How green is your fodder? Turns out, in the UAE, not so green. A new program aims to change that.
In order to combat the dual challenge of desertification and regional water shortages, the United Arab Emirates are experimenting with myriad innovations. The latest encourages local farmers to switch to a different variety of fodder. A variety that uses less water. Not surprisingly, indigenous grass species are better adapted to survive in the Emirates. After a decade of testing, the Ministry of Environment and Water, along with the International Center for Agricultural Research, are urging farmers to make the switch.
Of the water used for agriculture, 3/5 is devoted to growing fodder for livestock. At present, many farmers are using Rhodes grass, which was imported from Africa. Known to grow quickly, it is nonetheless hydrologically expensive, particularly for a desert region.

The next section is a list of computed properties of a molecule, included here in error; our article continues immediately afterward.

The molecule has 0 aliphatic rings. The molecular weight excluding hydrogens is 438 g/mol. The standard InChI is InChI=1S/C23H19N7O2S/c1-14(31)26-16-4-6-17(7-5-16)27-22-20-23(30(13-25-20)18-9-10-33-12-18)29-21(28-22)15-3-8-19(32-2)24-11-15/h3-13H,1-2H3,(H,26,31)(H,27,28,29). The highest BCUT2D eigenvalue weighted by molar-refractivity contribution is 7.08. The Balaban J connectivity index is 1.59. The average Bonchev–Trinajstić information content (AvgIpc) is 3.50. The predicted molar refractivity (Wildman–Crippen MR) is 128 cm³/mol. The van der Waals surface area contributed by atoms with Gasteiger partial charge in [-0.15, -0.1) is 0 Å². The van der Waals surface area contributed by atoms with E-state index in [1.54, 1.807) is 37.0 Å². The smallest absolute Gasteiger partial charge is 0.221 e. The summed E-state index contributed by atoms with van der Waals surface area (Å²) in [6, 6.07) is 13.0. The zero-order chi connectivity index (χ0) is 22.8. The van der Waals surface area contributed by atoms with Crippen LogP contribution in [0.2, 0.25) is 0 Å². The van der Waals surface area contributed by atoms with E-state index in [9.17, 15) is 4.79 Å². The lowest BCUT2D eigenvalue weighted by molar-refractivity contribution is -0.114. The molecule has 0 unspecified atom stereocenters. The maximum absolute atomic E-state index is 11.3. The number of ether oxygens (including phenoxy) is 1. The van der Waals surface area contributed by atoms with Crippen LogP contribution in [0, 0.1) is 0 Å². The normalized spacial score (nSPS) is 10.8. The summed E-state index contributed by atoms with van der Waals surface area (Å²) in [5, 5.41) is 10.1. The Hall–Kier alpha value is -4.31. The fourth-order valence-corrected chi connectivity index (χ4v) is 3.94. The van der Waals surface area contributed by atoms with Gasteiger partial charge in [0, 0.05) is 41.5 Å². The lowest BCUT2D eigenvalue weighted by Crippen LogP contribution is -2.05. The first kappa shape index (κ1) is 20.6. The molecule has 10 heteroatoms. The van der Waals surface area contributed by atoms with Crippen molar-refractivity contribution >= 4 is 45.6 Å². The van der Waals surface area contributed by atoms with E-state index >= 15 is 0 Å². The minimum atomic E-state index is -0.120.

Ten years ago, the Al Awir program spearheaded by Mr al Alzon. Out of 350 local species, only a few were tested. Buffel grass was then imported from Pakistan and within five years, researchers established a perfect growing program.
It has emerged that Buffel grass is equally nutritious as Rhodes grass, but only uses 1/5th the amount of water. While Rhodes require six hours of continuous water, Buffel can thrive on just fifteen minutes a day of drip irrigation.
And in the summer time, Rhodes vanished while Buffel soared.
At present, only eight of the 1000 Emirate farms have signed up to make the switch. In part, this might have to do with easy implementation. One farmer with 12 farms involved with the experimentation has decided not to keep using the Buffel grass.
Instead, Mr. Saiml Hassan will use Theman grass imported from Pakistan, which produces more hay.
“The local species can grow with seeds, but the plant is not as thick or green and doesn’t have as big of a crown,” Mr Hassan told The National.
Oman and Saudi Arabia are also expected to start experimenting with local species.
:: The National
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